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Hobby shop survives despite economy

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By:  Russ Chizek

Rob Placer and his wares. Photo by Sam Foster

Rob Placer not only grew up surrounded by toys, games, and models, but he grew up surrounded by collectors, gamers, and modelers alike. “In 1975, my parents opened Hobby Masters in Red Bank, New Jersey.” Placer said, “It’s still open today and is one of the oldest and largest hobby shops in the country.”

Placer told the VOICE he started working at his dad’s shop when he was 10 years old.. “ I was supposed to watch over the group of teenagers that would gather to run D&D games. Every time they would come to the store they would ask me if I wanted to join in on their game.”

At first he didn’t want to play the game but eventually Placer gave in to the wishes of the group of Dungeons and Dragons players and decided to give the game a chance, if the boys would finally stop asking him to play in the case that he did not enjoy himself.

“I begrudgingly sat down and learned the rules of the game, but after the first few turns, I was hooked, and much to my surprise.” Placer said.

After years of working for his parents at Hobby Masters, working for other hobby stores and holding many different positions for corporate retailers, Placer finally decided it was time to do what he had always wanted to and open his own shop.

“In 2009 I was recently unemployed. I had been working on a business plan for my own store for quite a while, but never had enough time to devote to it thank to all that hours I was putting in at my previous job.” Placer explained.

Placer opened Hamilton based Family Fun Hobbies with a different kind of business idea in mind. “People tell me that I’m crazy for opening a disposable income businesses in a down economy, but those people don’t understand that the escape from reality and social aspect of hobbies and games are something that will never not be in demand.”

Tom Clark, a first year film major at Mercer, as well as an avid shopper at Family Fun Hobbies said, “You might find a better selection online, but shipping is too expensive and when I come to the store I can to talk to a lot of cool people that I wouldn’t otherwise get to meet. And my friends come here for the same reason. It’s a place to go and buy stuff, yeah, but it’s also just a place to go and hang out.”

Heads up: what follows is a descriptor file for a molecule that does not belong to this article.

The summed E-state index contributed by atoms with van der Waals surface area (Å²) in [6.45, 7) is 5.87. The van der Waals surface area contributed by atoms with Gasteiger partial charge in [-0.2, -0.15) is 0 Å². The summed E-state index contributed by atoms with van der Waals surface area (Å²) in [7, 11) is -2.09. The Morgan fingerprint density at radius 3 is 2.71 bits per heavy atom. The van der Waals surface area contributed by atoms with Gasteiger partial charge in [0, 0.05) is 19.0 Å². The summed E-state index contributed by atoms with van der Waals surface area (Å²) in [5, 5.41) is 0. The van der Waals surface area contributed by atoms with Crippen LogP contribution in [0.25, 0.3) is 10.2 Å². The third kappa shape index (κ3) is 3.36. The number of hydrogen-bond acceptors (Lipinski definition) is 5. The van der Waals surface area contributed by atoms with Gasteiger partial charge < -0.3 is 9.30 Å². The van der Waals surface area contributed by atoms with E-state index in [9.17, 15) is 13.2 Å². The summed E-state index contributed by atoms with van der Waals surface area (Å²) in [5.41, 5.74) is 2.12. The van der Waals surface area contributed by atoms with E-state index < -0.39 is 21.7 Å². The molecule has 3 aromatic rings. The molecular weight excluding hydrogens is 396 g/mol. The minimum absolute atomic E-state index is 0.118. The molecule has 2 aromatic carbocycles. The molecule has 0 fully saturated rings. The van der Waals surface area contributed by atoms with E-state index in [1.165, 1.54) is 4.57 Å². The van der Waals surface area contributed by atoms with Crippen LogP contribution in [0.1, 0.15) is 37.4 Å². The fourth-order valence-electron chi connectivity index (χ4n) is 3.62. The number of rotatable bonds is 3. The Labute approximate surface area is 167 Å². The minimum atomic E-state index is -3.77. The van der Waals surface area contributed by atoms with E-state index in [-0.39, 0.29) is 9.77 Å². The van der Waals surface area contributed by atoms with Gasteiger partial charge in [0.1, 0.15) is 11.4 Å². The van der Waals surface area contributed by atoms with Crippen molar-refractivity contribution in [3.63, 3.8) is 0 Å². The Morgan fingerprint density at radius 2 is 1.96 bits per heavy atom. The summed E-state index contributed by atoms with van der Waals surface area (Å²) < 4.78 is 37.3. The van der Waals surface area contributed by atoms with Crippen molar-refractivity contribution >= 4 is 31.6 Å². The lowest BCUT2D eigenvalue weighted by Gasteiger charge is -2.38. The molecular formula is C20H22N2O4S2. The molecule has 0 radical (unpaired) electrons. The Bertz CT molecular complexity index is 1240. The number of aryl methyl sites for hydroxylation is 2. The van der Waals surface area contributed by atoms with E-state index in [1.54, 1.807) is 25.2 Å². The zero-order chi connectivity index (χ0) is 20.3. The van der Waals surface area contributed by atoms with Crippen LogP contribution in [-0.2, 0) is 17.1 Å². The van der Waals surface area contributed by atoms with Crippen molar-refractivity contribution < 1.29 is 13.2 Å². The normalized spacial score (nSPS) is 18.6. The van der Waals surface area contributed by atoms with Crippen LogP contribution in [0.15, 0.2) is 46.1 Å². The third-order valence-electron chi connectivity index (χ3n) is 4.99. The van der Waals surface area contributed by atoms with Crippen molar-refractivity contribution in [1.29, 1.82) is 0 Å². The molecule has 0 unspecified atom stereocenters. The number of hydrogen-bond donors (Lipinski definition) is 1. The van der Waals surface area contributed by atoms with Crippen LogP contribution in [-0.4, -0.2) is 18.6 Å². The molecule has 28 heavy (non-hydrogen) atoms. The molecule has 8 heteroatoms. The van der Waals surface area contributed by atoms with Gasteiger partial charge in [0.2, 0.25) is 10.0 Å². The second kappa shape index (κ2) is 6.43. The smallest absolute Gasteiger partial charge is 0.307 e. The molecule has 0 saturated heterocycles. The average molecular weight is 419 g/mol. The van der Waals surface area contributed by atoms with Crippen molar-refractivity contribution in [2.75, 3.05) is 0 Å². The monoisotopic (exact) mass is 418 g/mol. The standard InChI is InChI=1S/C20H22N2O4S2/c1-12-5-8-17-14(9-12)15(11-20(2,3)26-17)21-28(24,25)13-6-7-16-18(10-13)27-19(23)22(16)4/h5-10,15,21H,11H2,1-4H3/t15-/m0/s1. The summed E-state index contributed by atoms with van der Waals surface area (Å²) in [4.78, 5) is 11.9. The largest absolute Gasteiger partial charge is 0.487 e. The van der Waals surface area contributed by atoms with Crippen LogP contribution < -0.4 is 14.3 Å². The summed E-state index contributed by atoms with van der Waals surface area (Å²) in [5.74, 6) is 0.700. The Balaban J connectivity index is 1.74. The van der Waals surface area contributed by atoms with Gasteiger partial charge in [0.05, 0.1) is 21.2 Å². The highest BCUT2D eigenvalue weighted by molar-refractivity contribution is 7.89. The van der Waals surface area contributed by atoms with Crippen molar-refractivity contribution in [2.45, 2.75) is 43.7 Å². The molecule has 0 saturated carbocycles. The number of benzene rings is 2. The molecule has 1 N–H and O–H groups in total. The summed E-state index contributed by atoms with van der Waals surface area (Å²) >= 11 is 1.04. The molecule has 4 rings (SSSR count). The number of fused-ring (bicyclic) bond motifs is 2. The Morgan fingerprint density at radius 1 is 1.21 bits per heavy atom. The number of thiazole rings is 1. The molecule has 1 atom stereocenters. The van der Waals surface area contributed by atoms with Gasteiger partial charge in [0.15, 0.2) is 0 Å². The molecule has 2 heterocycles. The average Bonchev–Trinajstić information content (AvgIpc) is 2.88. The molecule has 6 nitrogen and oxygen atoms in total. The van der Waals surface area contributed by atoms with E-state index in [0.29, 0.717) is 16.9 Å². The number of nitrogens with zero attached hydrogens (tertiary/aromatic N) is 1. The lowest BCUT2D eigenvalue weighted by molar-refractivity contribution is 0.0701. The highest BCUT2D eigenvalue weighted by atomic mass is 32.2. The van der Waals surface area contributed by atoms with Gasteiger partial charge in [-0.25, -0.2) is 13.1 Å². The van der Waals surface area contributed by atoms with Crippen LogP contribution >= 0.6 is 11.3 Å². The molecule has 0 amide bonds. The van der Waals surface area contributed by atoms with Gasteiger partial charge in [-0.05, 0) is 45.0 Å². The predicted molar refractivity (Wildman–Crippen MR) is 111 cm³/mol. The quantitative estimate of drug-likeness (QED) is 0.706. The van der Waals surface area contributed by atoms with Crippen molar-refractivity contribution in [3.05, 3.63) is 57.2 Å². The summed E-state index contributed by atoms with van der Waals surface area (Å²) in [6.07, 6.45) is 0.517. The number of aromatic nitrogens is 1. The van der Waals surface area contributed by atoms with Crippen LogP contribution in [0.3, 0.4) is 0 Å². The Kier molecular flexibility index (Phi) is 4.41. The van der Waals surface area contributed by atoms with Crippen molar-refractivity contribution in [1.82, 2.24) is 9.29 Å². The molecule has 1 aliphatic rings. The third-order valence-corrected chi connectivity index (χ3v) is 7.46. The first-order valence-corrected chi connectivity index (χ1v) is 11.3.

A survey of twenty Mercer students showed that exactly half of the students preferred to do their shopping online.

Second year communication major at Mercer, Kellyjo Macuda prefers shopping online. “I can shop while in my bathrobe and eating a five dollar foot long, and most of the time, you can find way better prices online.”

The Bloomberg Businessweek article “Cyber Monday sets mark as top online shopping day” by AP News published on November 27, 2012, states that “Cyber Monday was an online shopping bonanza, with sales rising 30.3 percent, making it the biggest online shopping day ever.”

One large advantage that many online retails have currently is the ability to not charge sales tax if the retailer does not have a physical presence in that state. “That’s seven percent, a pretty hefty discount,” Placer said, “For them it’s a competitive advantage. An illegal one, but an advantage nonetheless.”

N.R. Kleinfield explain in his article “Amazon to Build New Jersey Warehouses and Collect State Tax” published on May 31, 2012 on the New York Times that “Amazon customers, like other online shoppers, are supposed to keep track of what tax they owe on online purchases and pay the amount when they file their income taxes. They rarely do so…”

In the same article New York Times article, Kleinfield says that Amazon will build two distribution centers in New Jersey and start charging taxes in 2013.

Placer explained the difference between what he sells at his store and the big retailers. “Target, Best Buy, Wal-Mart, Amazon…I like to say those places sell you stuff. I don’t sell you stuff. I sell you a hobby – I sell you something to do. And I give you a place to do it in. You can’t get that kind of experience at big box retail and you certainly can’t get it online.”

The Hamilton business owner is confident that his store will benefit from Amazon charging taxes but he said to be more concerned with something else. “What I’m more concerned with is customer service. Online businesses in no way shape or form can provide the level of customer service that a local business can. That’s what keeps customers coming back.”

 

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